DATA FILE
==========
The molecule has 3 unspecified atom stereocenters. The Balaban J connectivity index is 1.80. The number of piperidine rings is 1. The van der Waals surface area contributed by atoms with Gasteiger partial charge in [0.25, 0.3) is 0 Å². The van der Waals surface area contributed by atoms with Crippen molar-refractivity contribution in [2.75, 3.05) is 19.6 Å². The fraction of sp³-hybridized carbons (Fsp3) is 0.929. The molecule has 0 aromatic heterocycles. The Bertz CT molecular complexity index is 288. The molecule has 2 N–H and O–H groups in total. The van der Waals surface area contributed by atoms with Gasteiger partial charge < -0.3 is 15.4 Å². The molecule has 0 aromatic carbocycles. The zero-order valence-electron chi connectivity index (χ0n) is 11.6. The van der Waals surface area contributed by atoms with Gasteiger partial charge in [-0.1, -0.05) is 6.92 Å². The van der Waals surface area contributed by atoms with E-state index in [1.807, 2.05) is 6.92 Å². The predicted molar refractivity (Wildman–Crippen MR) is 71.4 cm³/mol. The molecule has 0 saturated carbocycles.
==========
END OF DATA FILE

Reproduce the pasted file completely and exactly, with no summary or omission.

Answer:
The molecule has 3 unspecified atom stereocenters. The Balaban J connectivity index is 1.80. The number of piperidine rings is 1. The van der Waals surface area contributed by atoms with Gasteiger partial charge in [0.25, 0.3) is 0 Å². The van der Waals surface area contributed by atoms with Crippen molar-refractivity contribution in [2.75, 3.05) is 19.6 Å². The fraction of sp³-hybridized carbons (Fsp3) is 0.929. The molecule has 0 aromatic heterocycles. The Bertz CT molecular complexity index is 288. The molecule has 2 N–H and O–H groups in total. The van der Waals surface area contributed by atoms with Gasteiger partial charge < -0.3 is 15.4 Å². The molecule has 0 aromatic carbocycles. The zero-order valence-electron chi connectivity index (χ0n) is 11.6. The van der Waals surface area contributed by atoms with Gasteiger partial charge in [-0.1, -0.05) is 6.92 Å². The van der Waals surface area contributed by atoms with E-state index in [1.807, 2.05) is 6.92 Å². The predicted molar refractivity (Wildman–Crippen MR) is 71.4 cm³/mol. The molecule has 0 saturated carbocycles.